A sign on the wall reads “Confederate Way” and another on the porch advises customers they can pay for eggs, milk and butter by check or “genuine Confederate cash.” There's a Robert E. Lee commemorative plate in his computer room (Lambert has a desktop but no television), and a print of Gen. Jubal A. Early, namesake of his Sons of Confederate Veterans group or “camp.” He has refrigerator magnets of various generals and Mammy, the maid in “Gone With the Wind.”
He does not consider himself a racist. He condemns slavery. A battle flag hangs over the milking parlor outside, where one of the half a dozen cows is named Dixie. A bumper sticker on his Ford F250 says, “Free the south.”
“The culture is something that needs to be kept alive,” he said.
Born and raised around the Panhandle in Pensacola, Lambert graduated from the University of West Florida with a degree in psychology in 1969, served in the Navy reserves but opposed the Vietnam War. He started work on a master's degree, but instead drove his truck to Tampa where he heard there was work, married, found the farm and never left, breeding dairy cows, pigs, chickens and bees.
He didn't take up the Confederate cause until 1991, after the national NAACP passed a resolution condemning the Confederate battle flag on state flags as “an odious blight upon the universe.”
He joined the Sons of Confederate Veterans — three of his ancestors had served — and began fighting for Confederate flags, license plates, seals and other icons. The local group claims about 100 members, the national one about 35,000.
Lambert persuaded Hillsborough County commissioners to proclaim April 1995 “Southern Heritage Preservation Month” and April 26 “Confederate Memorial Day.” But he said such victories were rare.
“We got beat on that all the way down the line. The only time I didn't get beat was when I went my own way,” he said. “We showed the county. That's why this flag that went up on 75 is so glorious: I’m tired of getting beat.”
In 2004, he researched strategic plots of land for the flag. He found the perfect high-visibility spot, bought it for $5,000 and applied to county officials for a permit to build “a memorial to American veterans.”
“When they found out it was Confederate veterans, they were embarrassed. They said I tricked them — and I did,” he said.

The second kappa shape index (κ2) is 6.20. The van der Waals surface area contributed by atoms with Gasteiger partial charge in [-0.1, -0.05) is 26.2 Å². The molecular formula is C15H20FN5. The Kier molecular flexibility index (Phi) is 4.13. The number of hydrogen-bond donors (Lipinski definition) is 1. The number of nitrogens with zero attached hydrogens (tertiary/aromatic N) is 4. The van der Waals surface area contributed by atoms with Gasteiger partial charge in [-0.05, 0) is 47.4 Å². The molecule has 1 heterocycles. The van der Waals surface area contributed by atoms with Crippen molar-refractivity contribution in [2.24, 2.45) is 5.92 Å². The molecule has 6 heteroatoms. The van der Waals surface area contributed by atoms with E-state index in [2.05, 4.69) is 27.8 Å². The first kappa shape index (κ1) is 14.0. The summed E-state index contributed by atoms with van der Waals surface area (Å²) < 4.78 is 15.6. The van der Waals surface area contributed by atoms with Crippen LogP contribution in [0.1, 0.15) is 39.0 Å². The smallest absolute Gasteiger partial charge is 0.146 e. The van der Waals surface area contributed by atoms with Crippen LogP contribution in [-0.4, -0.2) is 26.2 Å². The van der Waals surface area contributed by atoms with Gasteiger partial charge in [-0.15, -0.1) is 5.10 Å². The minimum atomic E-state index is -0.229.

Supporters raised money by offering to engrave the names of companies, donors and their ancestors on Georgia granite tablets at the base of the flag for $100. More than 340 Confederate soldiers are listed, including Lambert's ancestors. One is his namesake, Marion D. Lambert, who served with the 7th Cavalry Company in Tennessee under Gen. Nathan Bedford Forrest.
At the memorial, Lambert pointed out the name of an African American soldier for the Confederacy, Pvt. Louis Napoleon Nelson, whose descendant belongs to the Sons of the Confederacy near Orlando. He noted adjacent plaques honoring black, female, Latino, Jewish and Native American Confederates.
Lambert pointed to a plaque mentioning Confederate Gen. Edmund Kirby Smith, whose statue appears in the U.S. Capitol.
“They're talking about taking his statue out of Washington,” he said.
Frank Frontino, 51, an elementary school principal visiting the area from Johnstown, Pa., pulled up with relatives in the site's small parking lot and snapped a photo.
Up north, “you don’t see this,” he said, referring to the history detailed on the plaques. “All we see there is the flag, it stands for people who believe in slavery.”
Another visitor, Holly Hebert, 32, of Tampa, brought her three children and said she thought it was “ridiculous” that Wal-Mart had stopped selling Confederate merchandise.
“When Wal-Mart comes out against something, you have serious problems,” said Al McCray, 63, an African American supporter of the Sons of the Confederacy standing nearby, who also knows Lambert.
“We can't change what we stand for, but we may have to change how we present ourselves,” said McCray, who is originally from South Carolina but doesn't think white supremacists should be allowed to co-opt the Confederate flag. He said KKK rallies also used U.S. flags.
As Hebert's children asked about their ancestors and snapped photos, Lambert looked over the grounds. He checked a clinging vine with white flowers. That’s Confederate jasmine, he said, which was struggling to thrive.